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Bush's move fails to dampen race debate

By TIM NICKENS Times Political Editor

© St. Petersburg Times, published November 14, 1999

Gov. Jeb Bush's ambitious effort to end race-based preferences in state contracting and university admissions was supposed to pour cold water over a simmering debate about affirmative action.

It may have added fuel to the fire.

Instead of chasing away Californian Ward Connerly and Florida contractors who back a constitutional amendment to ban affirmative action, the governor's initiative spurred them on.

Instead of diverting national attention from Florida, it brought more scrutiny as presidential candidates Bill Bradley and Steve Forbes weighed in and the national news media took notice.

Instead of uniting African-American political leaders, it divided them.

That is the short-term impact.

Calculating the long-term political effect of ending decades of affirmative action are tougher.

Now Bush is off on a trade mission to Israel. Democrats are reassessing their strategy. And the state's three African-American members of Congress, Corrine Brown of Jacksonville, Alcee Hastings of Miramar and Carrie Meek of Miami, are planning a news conference for Tuesday in Washington to criticize Bush's plan.

So much for quietly dousing the affirmative action debate.

Bush and his allies insist he is not motivated by Connerly's amendment or politics to wipe out race-based preferences in state contracting and university admissions.

"This is a personal thing for Jeb," said House Speaker John Thrasher, an Orange Park Republican who is close to Bush. "If you get someone with the power of personality and understanding that Jeb Bush has, he can move it a long way."

But the governor's bold move is shrouded in politics, regardless of his personal commitment to diversity.

Bush had unprecedented success as a Florida Republican winning votes from black Democrats last year, picking up 14 percent of the black vote. His brother has done even better with black and Hispanic Democrats in Texas.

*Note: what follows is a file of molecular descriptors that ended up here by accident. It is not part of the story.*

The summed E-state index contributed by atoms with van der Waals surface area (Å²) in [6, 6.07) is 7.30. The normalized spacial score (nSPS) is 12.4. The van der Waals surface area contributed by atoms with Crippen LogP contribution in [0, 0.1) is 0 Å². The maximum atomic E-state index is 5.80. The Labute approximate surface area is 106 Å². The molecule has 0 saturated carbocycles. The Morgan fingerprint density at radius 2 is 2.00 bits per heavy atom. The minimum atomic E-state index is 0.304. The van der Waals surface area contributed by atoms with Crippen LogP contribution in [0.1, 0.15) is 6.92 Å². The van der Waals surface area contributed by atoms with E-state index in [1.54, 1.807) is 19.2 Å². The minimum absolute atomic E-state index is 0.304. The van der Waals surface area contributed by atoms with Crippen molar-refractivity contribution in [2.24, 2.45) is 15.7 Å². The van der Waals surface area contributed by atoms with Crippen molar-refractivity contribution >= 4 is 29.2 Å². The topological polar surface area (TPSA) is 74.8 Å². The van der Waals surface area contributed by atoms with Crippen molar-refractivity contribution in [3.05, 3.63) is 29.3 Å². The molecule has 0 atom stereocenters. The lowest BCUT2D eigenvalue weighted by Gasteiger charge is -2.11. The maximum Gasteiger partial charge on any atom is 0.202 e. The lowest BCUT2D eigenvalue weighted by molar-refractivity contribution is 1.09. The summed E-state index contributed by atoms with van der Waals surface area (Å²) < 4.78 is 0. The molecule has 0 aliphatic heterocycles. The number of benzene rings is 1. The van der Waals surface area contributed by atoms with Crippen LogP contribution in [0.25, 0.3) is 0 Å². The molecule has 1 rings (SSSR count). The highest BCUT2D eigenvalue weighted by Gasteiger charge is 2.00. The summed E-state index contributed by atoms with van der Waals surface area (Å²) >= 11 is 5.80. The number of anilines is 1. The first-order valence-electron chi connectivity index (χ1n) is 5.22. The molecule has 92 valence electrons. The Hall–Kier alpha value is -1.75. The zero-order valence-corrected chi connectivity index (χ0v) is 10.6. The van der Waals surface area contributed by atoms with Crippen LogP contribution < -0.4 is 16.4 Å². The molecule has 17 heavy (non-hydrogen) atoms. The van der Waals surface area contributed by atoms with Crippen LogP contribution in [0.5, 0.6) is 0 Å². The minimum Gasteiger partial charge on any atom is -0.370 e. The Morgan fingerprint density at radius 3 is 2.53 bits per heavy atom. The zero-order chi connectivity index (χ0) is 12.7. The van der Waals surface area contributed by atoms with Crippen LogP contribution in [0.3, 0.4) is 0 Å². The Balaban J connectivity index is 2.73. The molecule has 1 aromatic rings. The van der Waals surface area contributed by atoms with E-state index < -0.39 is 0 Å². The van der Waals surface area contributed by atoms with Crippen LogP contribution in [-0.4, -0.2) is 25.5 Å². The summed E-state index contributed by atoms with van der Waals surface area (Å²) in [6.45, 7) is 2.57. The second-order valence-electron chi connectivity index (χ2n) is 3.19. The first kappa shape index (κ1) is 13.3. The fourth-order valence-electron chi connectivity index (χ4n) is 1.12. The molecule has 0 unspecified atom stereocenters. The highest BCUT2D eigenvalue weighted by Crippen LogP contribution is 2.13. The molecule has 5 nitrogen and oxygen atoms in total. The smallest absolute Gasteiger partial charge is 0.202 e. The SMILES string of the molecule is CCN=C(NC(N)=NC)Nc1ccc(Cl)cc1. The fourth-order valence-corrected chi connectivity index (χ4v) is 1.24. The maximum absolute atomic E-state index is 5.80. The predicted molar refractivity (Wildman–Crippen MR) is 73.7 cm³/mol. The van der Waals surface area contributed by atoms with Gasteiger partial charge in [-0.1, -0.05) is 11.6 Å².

Now George W. Bush is running for president. Republicans don't want to jeopardize their gains among minority voters with a divisive constitutional amendment on the same 2000 ballot in Florida as the candidates for president.

The Bush brothers also learned some lessons from Pete Wilson. As the Republican governor of California, Wilson joined Connerly in backing a 1996 amendment ending affirmative action there. Republicans have paid dearly for it. Democrats kept control of the Legislature and won the governor's race last year. A larger portion of Hispanics are registering as Democrats, remembering the 1994 initiative that denied state aid to illegal immigrants and the 1996 proposition that banned affirmative action.

"It seemed that the Republican Party in two straight elections was getting behind initiatives that seemed to be detrimental to minorities," said Mark DiCamillo, director of Field Research, a San Francisco polling firm. "That stayed in voters' minds."

That is why in Florida, Bush called Connerly's amendment divisive and state GOP chairman Al Cardenas lobbied party donors to stay away from it.

"Why deal with an issue that doesn't add to a positive equation?" Cardenas said after a fundraiser last week for George W. Bush in Orlando.

For many Democrats, Connerly's amendment and Bush's proposal put them in an awkward spot. They don't want Connerly's amendment on the ballot any more than Republicans do, even if it would bring more women and minorities to the polls.

A St. Petersburg Times-Miami Herald poll shows voters support the amendment by a more than 2-to-1 ratio.

Yet some are cautious about embracing Bush's plan, which includes guaranteeing a spot in college to all students who graduate in the top 20 percent of their high school classes.

"Sometimes politics makes strange bedfellows," said Rep. Lois Frankel, a West Palm Beach legislator recruiting Democrats for the 2000 state House elections. "It is to his party's political advantage for this not to be on the ballot. And from the perspective of women and minorities, it is to their advantage for it not to be on the ballot. But whether the governor's proposal means the end of women and minorities in government projects, we'll see."

But the Democrats have no powerful statewide voice to effectively counter Bush or Connerly.

State Democratic Chairman Charles Whitehead and Frankel are deferring to black Democrats for now, but black state legislators are divided. Rep. Les Miller of Tampa is critical of the governor's plan; Sen. Daryl Jones of Miami is working with Bush to help carry it out.

The most persuasive critiques have come from Meek in Washington.

"The affirmative action law was all we had for a chance at equality of opportunity," writes Meek. "The governor is saying "trust me.' "Trust me' may be how you sell used cars, but it's not how you deliver equal rights."

When Bush left for Israel, his ears were ringing with compliments.

By the time he returns this week, the tenor of the affirmative action debate may have changed.

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